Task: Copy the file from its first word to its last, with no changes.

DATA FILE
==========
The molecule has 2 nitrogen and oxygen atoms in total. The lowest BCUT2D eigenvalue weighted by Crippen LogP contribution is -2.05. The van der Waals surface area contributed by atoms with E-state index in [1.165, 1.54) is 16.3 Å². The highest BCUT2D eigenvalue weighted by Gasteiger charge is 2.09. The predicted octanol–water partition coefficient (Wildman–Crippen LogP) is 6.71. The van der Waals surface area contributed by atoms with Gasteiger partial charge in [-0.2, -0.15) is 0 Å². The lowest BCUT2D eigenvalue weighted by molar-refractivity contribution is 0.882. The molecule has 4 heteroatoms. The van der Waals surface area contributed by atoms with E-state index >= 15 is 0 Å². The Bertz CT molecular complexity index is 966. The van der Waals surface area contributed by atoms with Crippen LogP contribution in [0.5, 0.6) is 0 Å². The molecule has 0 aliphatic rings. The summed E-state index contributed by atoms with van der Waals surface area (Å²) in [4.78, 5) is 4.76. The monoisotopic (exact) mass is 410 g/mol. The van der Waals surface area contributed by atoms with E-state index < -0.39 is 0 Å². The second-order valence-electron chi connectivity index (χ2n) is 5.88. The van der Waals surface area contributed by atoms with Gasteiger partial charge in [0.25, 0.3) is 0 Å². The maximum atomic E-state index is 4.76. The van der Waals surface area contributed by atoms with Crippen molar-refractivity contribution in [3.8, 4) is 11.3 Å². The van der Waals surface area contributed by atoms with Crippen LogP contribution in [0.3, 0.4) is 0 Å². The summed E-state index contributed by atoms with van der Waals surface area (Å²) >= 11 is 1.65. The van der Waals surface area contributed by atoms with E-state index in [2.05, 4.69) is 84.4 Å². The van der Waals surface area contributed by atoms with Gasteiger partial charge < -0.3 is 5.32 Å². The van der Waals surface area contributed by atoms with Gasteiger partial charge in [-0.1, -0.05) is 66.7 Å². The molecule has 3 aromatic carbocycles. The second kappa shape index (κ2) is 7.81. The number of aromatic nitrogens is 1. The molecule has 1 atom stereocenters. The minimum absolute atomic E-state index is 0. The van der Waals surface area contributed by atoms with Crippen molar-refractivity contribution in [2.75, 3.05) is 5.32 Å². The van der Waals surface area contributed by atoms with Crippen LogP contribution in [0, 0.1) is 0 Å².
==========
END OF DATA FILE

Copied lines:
The molecule has 2 nitrogen and oxygen atoms in total. The lowest BCUT2D eigenvalue weighted by Crippen LogP contribution is -2.05. The van der Waals surface area contributed by atoms with E-state index in [1.165, 1.54) is 16.3 Å². The highest BCUT2D eigenvalue weighted by Gasteiger charge is 2.09. The predicted octanol–water partition coefficient (Wildman–Crippen LogP) is 6.71. The van der Waals surface area contributed by atoms with Gasteiger partial charge in [-0.2, -0.15) is 0 Å². The lowest BCUT2D eigenvalue weighted by molar-refractivity contribution is 0.882. The molecule has 4 heteroatoms. The van der Waals surface area contributed by atoms with E-state index >= 15 is 0 Å². The Bertz CT molecular complexity index is 966. The van der Waals surface area contributed by atoms with Crippen LogP contribution in [0.5, 0.6) is 0 Å². The molecule has 0 aliphatic rings. The summed E-state index contributed by atoms with van der Waals surface area (Å²) in [4.78, 5) is 4.76. The monoisotopic (exact) mass is 410 g/mol. The van der Waals surface area contributed by atoms with E-state index < -0.39 is 0 Å². The second-order valence-electron chi connectivity index (χ2n) is 5.88. The van der Waals surface area contributed by atoms with Gasteiger partial charge in [0.25, 0.3) is 0 Å². The maximum atomic E-state index is 4.76. The van der Waals surface area contributed by atoms with Crippen molar-refractivity contribution in [3.8, 4) is 11.3 Å². The van der Waals surface area contributed by atoms with Crippen LogP contribution in [0.3, 0.4) is 0 Å². The summed E-state index contributed by atoms with van der Waals surface area (Å²) >= 11 is 1.65. The van der Waals surface area contributed by atoms with E-state index in [2.05, 4.69) is 84.4 Å². The van der Waals surface area contributed by atoms with Gasteiger partial charge < -0.3 is 5.32 Å². The van der Waals surface area contributed by atoms with Gasteiger partial charge in [-0.1, -0.05) is 66.7 Å². The molecule has 3 aromatic carbocycles. The second kappa shape index (κ2) is 7.81. The number of aromatic nitrogens is 1. The molecule has 1 atom stereocenters. The minimum absolute atomic E-state index is 0. The van der Waals surface area contributed by atoms with Crippen molar-refractivity contribution in [2.75, 3.05) is 5.32 Å². The van der Waals surface area contributed by atoms with Crippen LogP contribution in [0, 0.1) is 0 Å².